Hachette reveals Amazon digital sales share

Amazon has a 78% market share of Hachette Livre e-book titles in the UK and a 60% share in the US, an Investor Day presentation by Hachette Livre has revealed.

The presentation, made public on the company's website and first reported by Publishers Marketplace, has shed fresh light into how hard the publisher must be being hit by its current row over terms with Amazon in the US, which has seen pre-ordering removed from selected Hachette Book Group titles. The presentation has also discussed a necessary "rebalancing" between the company's US and UK operations.
The report said that 60% of digital sales of Hachette titles are through Amazon in the US, followed by Barnes & Noble with a 19% share and Apple iBooks with a 13% share, while "others" including Kobo and Google share 8% of the pie. 
The figures suggest that if the Hachette dispute carried over into the UK as some industry commentators fear, the publisher would be even worse hit, as Amazon takes a 78% share of Hachette’s e-books in the UK, followed by Apple which has a 12% share, Kobo which has a 5% share and "others" including Google, Nook and OverDrive which share 5% between them.
The report stated: “Publishers are now dealing with giant technology players who enjoy considerable bargaining power” which was “a different economic rationale from traditional retailers.”
Hachette said trade book e-book penetration was “about” to stabilize in the US at 25-35% and at 35% in the UK by 2017. In France, e-books account for around 10-15% of the trade market, where Hachette was leading, according to the publisher.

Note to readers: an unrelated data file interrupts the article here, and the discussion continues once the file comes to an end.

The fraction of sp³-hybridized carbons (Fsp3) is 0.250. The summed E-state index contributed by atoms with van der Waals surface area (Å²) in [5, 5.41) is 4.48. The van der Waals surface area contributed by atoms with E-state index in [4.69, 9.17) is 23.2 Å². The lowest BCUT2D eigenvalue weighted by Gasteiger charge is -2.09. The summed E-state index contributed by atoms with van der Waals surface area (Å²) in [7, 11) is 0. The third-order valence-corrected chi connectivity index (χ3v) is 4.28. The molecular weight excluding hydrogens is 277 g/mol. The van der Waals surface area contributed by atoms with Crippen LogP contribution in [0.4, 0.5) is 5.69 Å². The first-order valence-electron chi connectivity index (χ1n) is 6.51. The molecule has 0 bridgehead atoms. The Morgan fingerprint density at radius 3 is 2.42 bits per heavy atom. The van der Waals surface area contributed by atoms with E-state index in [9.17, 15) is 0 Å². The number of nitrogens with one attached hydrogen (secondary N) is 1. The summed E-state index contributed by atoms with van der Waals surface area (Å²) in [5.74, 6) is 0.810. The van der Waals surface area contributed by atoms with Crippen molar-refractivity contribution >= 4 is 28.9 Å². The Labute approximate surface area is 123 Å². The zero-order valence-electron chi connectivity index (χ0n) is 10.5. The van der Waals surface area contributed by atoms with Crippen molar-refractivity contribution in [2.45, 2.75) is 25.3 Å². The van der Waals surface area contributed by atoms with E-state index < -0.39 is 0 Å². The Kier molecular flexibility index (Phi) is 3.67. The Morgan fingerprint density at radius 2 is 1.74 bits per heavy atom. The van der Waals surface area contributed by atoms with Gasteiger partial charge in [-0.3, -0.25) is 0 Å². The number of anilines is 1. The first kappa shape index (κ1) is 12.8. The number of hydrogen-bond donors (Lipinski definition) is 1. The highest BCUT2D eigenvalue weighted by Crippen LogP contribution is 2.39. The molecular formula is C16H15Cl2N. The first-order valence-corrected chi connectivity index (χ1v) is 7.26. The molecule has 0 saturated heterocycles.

The report said that since 2007, Hachette had strove to foster greater competition between e-retail partners to avoid a “dominant position in the value chain”, by developing a large network of clients composed of international and local companies. 
Consolidation will be inevitable for the publisher, the report said, following the merger of Penguin and Random House last year, creating a big player in the US and the UK markets, and also following the acquisition of Harlequin for HarperCollins earlier this year. “Publishers need size and muscle in order to keep control over relations with authors over pricing and distribution,” Hachette said.
One of the “strategic priorities” Hachette is pursuing to consolidate its market position is to “rebalance” its US and UK operations. The publisher said it was actively looking for international bestsellers with worldwide rights and would focus more on the US market to “identify, acquire and develop top authors, titles, licenses to maintain its leading position in all markets”, because the “these talents are mainly sourced in the US,” giving Donna Tartt’s Pulitzer-winning title Goldfinch as an example. 
Hachette said the US book market was bigger than the UK’s in terms of readership and the number of new titles published and that it was “necessary to be a bigger player in the USA than in the UK in order to secure enough primary rights”.
The historical establishment of Hachette in the UK first meant the portfolio of activities between the USA and UK was “skewed” and that British publishers of the group were “insufficiently provided with US titles” by the Hachette Book Group, according to the report. The bestselling authors of Hachette UK were not published by the rest of the group but instead by competitors in the USA, such as Stephen King and Harlan Coben, therefore the publisher intended to “rebalance the weight of the US vs the UK subsidiary,” it said. 
Hachette said it was confident that traditional publishers would remain more attractive to authors than alternatives  because of the “exclusive services” they can offer such as advances, editorial expertise, marketing and sales clout,  and also that most successful self-published authors seek a traditional publisher to increase their sales reach.